- We can’t tell you if we got your materials. If we ask for a submission from you, then please use Delivery Confirmation from the US Postal Service or get a tracking number from UPS or use a very intelligent carrier pigeon. But we cannot respond to emails or letters asking us to confirm delivery. It just takes too long to look it up and respond. If there was another way, I’d let you know. How about you put a check for $1 in your submission and when it clears, you’ll know I got your materials? How’s that for cheap confirmation? I’m kidding. Please don’t do that. I suddenly imagine myself rolling in $1 checks and honestly the effort to drive to the bank and deposit them is too time-consuming to bother with this. $100 checks, on the other hand....
- I’m sorry if we are taking too long, but we do offer Express Review. For those of you who have not queried us and heard about this service, never mind. But for those who have queried us and been asked for more material, but haven’t heard back and think we are taking too long, this is why we offer Express Review.
- Just because I said on my blog that the interns were gone and it appears there are still some things logged in that I know were rejected does not mean we lost anything. What it means is that we rejected some things and didn’t log them out. Hence, it looks like we have more on-hand than we do. Not like we lost anything. Please do not resubmit, do not send us a letter or email or carrier pigeon. We simply cannot confirm whether or not we still have something at this time. In the near future, we’ll reconcile the log with what we actually have and then we’ll be able to provide a date which will let you determine if we still have your material.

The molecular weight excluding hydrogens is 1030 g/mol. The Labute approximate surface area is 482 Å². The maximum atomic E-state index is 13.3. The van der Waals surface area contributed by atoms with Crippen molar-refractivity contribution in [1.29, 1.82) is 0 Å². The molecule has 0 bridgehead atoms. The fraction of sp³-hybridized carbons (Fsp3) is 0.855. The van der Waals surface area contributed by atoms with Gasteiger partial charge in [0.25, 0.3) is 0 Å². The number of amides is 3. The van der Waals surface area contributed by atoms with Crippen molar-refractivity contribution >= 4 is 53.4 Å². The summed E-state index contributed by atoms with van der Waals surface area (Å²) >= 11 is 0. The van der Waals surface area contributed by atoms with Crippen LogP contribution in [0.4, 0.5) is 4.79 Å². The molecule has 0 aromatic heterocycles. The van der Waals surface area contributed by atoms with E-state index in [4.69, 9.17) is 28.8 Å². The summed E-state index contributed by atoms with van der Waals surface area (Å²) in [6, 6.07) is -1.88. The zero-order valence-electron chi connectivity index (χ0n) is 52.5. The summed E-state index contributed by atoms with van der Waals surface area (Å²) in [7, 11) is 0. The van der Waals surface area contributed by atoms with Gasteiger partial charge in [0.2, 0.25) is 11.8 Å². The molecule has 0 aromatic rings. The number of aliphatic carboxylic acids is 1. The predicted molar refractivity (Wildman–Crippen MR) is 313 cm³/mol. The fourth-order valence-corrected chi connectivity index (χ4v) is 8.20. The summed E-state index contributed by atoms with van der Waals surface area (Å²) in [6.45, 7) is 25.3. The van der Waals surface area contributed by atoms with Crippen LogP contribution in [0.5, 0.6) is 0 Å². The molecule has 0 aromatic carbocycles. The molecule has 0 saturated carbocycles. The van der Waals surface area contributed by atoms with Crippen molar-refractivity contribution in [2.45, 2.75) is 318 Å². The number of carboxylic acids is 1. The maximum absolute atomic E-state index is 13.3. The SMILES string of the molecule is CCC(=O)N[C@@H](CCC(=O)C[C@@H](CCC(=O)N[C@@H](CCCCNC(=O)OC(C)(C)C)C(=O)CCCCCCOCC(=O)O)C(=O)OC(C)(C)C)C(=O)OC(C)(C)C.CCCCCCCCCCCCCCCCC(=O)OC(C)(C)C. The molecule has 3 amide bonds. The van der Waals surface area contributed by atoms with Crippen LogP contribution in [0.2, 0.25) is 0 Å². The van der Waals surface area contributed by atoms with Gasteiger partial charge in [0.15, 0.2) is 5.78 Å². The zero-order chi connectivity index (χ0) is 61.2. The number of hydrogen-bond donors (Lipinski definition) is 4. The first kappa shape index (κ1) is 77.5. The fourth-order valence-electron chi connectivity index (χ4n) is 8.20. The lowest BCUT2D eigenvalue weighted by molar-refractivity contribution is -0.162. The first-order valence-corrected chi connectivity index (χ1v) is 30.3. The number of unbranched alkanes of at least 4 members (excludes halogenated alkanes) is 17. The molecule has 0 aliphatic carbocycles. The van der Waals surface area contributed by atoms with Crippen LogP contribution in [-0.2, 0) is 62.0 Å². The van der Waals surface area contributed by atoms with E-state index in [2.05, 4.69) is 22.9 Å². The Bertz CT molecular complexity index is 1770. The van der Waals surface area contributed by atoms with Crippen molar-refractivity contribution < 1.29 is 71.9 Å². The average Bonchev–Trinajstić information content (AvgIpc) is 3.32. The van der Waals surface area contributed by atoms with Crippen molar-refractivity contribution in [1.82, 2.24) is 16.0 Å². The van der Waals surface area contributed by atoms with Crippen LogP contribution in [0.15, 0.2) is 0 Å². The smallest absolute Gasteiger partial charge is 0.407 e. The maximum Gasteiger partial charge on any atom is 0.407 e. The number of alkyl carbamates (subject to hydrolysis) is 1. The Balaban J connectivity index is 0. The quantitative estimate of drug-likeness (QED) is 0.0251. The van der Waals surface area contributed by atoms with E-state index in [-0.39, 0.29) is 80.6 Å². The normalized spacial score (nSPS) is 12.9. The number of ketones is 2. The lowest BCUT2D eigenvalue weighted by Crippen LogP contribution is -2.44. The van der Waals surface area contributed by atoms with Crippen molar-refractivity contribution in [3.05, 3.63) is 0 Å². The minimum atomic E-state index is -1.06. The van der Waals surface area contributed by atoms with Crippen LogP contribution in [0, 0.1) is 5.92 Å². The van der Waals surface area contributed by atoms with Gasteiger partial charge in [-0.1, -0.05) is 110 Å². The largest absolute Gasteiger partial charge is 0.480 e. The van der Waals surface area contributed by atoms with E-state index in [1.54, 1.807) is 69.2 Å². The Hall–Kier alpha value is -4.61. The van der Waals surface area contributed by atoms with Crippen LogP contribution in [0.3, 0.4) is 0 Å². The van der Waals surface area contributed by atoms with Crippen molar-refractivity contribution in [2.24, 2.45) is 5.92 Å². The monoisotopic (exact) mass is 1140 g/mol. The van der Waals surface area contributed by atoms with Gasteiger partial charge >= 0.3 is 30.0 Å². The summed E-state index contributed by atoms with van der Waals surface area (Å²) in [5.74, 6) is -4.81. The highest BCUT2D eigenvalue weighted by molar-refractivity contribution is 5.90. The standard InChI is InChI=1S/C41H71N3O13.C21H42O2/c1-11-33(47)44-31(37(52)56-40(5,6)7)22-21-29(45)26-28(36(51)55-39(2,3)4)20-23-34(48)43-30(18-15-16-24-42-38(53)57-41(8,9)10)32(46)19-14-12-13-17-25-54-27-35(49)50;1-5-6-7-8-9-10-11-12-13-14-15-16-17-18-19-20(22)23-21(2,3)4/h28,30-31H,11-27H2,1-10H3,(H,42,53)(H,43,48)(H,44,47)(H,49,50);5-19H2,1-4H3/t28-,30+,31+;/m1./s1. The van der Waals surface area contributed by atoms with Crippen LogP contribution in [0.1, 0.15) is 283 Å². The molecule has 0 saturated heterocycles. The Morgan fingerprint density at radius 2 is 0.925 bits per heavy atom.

(who really, really, doesn’t want to look like a jerk, but it happens)
Tuesday, September 09, 2008
So I’ve been using Google Alerts to track some things lately, including news about me and my firm and also about some of my clients and their publishers. Fascinating what comes through and certainly very useful. If you are a published author, I highly recommend creating several alerts on your name, the name of your book, the combination of them both, etc. In this day where a good blog review is as valuable as a good review in Publishers Weekly—probably more!—you need to know what people are saying about you and your work.